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Plant Structures Roots, Stems, and Leaves

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Presentation on theme: "Plant Structures Roots, Stems, and Leaves"— Presentation transcript:

1 Plant Structures Roots, Stems, and Leaves
Chapter 23

2 23-1 Specialized Tissues in Plants
Plants are as successful if not more successful than animals Seed plants have three main structures: Roots Stems Leaves Linked together by various means

3 23-1 Specialized Tissues in Plants
Roots Absorbs water and nutrients Anchor plant to the ground Hold soil in place and prevent erosion Protect from soil bacteria Transport water and nutrients Provide upright support

4 23-1 Specialized Tissues in Plants
Stems Support for the plant body Carries nutrients throughout plant Defense system to protect against predators and infection Few millimeters to 100 meters

5 23-1 Specialized Tissues in Plants
Leaves Main photosynthetic systems Suseptable to extreme drying Sight of oxygen/carbon dioxide intake and release

6 23-1 Specialized Tissues in Plants
Plant tissue systems Exist within the root, stems, and leaves Dermal tissue Vascular tissue Ground tissue

7 23-1 Specialized Tissues in Plants
Dermal Tissue Outer covering Single layer of cells Cuticle – waxy coating Trichomes – Spiny projections on the leaf Roots have dermal tissue Root hairs Guard Cells

8 23-1 Specialized Tissues in Plants
Vascular Tissue Transport System Subsystems Xylem Phloem Subsystems are used to carry fluids throughout plant

9 23-1 Specialized Tissues in Plants
Xylem Two types Seed plants Angiosperms Tracheid – long narrow cells Walls are connected to neighboring cells Will eventually die Vessel Element – wider that trachieds

10 23-1 Specialized Tissues in Plants
Phloem Sieve Tube Elements Cells arranged end to end Pump sugars and other foods Companion Cells Surround sieve tube elements Support phloem cells

11 23-1 Specialized Tissues in Plants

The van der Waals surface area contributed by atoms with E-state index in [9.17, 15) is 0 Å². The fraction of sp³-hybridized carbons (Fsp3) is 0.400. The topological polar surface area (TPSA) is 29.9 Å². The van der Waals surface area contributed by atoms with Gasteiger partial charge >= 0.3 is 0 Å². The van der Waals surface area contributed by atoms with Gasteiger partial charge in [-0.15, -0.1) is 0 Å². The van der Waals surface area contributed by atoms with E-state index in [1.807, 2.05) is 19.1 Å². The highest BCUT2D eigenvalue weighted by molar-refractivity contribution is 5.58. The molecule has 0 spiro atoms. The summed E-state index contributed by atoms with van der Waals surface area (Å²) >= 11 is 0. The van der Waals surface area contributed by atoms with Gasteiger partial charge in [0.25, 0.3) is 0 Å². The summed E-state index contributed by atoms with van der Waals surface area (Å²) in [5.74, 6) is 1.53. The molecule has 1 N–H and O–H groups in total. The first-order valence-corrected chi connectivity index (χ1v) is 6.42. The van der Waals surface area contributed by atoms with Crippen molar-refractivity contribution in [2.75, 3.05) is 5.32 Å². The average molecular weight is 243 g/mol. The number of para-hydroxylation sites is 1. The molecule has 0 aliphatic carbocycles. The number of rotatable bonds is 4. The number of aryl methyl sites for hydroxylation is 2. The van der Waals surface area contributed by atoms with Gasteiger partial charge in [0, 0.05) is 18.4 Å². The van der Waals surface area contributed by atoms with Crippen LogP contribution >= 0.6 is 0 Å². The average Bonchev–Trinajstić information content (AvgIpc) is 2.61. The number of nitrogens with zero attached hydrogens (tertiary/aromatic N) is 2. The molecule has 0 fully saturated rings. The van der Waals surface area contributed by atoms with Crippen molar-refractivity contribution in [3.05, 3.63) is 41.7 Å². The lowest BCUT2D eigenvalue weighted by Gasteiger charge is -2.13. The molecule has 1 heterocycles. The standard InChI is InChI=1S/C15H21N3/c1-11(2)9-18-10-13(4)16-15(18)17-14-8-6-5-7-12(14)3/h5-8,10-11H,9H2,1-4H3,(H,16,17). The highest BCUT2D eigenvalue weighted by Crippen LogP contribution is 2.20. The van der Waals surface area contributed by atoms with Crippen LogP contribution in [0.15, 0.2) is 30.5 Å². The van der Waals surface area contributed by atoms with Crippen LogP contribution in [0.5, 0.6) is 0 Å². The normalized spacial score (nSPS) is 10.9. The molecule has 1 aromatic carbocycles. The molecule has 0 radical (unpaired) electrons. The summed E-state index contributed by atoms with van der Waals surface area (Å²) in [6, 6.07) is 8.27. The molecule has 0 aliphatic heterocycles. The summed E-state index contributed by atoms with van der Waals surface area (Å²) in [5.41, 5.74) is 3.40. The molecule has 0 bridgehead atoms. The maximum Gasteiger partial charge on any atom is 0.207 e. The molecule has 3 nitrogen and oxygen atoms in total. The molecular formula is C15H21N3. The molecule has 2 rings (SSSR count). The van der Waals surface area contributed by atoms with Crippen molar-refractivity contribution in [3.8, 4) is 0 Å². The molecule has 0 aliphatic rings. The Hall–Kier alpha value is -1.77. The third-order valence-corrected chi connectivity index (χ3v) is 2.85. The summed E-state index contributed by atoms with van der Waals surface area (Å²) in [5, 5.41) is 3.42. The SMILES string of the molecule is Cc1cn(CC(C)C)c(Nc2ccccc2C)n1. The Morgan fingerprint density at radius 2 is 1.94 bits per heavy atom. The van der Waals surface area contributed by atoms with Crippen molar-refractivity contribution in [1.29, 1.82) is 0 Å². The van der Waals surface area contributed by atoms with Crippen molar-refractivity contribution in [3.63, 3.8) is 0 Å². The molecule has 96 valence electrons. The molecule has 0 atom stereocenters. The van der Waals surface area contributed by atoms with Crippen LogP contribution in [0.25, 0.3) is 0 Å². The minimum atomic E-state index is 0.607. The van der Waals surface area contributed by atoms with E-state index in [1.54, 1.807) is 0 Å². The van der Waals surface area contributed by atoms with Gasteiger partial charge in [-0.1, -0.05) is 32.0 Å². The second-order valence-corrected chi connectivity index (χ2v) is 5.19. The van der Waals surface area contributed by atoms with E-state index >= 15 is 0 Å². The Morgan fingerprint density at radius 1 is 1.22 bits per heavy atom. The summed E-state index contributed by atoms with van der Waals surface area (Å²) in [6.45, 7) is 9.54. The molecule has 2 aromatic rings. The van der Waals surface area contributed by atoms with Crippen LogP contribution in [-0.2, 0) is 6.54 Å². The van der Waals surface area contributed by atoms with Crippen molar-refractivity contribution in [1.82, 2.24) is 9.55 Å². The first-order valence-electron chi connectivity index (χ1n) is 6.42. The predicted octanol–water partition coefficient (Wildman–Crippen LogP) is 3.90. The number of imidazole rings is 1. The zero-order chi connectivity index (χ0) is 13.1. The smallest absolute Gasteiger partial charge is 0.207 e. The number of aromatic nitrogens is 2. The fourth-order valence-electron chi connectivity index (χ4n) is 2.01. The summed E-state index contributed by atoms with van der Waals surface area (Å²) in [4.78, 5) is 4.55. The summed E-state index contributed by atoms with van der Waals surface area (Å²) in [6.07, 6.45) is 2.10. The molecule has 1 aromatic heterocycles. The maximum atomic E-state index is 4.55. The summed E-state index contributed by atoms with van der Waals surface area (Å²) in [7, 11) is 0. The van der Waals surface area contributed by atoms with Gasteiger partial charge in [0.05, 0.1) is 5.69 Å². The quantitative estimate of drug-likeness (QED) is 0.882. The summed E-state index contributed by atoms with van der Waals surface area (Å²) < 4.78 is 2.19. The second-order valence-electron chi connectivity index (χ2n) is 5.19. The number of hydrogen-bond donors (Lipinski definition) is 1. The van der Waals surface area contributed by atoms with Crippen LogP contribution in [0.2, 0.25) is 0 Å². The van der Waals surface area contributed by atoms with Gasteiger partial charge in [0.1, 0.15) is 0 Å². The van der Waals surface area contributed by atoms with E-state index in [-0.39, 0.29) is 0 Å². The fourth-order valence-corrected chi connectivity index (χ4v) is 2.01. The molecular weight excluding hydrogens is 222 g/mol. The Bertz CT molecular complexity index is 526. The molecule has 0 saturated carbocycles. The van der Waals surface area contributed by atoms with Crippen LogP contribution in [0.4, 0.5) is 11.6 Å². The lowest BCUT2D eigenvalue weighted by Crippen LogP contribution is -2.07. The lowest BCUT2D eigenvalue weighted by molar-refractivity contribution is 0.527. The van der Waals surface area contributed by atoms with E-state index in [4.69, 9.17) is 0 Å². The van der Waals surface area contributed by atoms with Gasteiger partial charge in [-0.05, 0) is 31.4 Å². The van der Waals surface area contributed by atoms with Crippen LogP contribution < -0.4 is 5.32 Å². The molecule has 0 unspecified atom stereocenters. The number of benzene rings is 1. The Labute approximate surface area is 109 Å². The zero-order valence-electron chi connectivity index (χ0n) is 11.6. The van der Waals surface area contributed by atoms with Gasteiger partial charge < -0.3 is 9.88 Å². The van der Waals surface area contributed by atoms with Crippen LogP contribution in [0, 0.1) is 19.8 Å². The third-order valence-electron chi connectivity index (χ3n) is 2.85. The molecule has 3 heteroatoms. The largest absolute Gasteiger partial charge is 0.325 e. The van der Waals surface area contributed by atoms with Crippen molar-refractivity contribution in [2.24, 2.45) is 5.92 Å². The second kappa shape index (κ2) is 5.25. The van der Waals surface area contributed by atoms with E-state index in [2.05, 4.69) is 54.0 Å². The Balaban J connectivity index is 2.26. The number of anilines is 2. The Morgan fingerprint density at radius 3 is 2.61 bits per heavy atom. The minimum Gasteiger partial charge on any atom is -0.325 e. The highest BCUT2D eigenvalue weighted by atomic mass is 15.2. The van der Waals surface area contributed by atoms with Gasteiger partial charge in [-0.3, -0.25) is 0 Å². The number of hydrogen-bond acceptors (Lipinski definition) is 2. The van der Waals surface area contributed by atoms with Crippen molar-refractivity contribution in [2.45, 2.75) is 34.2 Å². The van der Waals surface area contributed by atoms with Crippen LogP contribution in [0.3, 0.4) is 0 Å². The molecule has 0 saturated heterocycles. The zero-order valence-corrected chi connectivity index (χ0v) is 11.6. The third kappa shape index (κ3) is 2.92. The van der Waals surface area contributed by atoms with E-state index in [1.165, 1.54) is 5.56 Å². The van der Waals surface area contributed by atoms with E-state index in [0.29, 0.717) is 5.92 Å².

Ground Tissue Cells between dermal and vascular tissue Parenchyma Thin cell walls, large vacuoules Collenchyma Strong, flexible cell walls Sclerenchyma Extremely thick, rigid cell walls

12 23-1 Specialized Tissues in Plants
Plant Growth Meristems – tissues responsible for growth Undifferentiated cells Apical Meristem Produce growth increased length Differentiation Cells will assume roles in the plant Flower Development Starts in the meristem

13 23-2 Roots Types of Roots Taproots Fibrous roots Found in dicots
Long, thick root Hickory and oak trees Fibrous roots Found in monocots No single root larger than any other Many thin roots

14 23-2 Roots Root Structure Key role in water/mineral transport
Outside layer Epidermis Root hairs Cortex Central cylinder – vascular system Root Cap – cellular production Key role in water/mineral transport

15 23-2 Roots Root Functions Anchor plant Absorb water Absorb nutrients

16 23-2 Roots Plant Nutrient Uptake Plant requirements
Soil type determines plant type Plant requirements Oxygen, CO2 Nitrogen Phosphorus Postassium Magnesium Calcium Trace elements

17 23-2 Roots Active Transport in Plants Vascular Cylinder Root Pressure
Root hairs use ATP Pump minerals from soil Causes water molecules to follow by osmosis Vascular Cylinder Casparian Strip – water retention Root Pressure Forces water up into the plant

18 23-3 Stems Stem Structure Essential part of transport system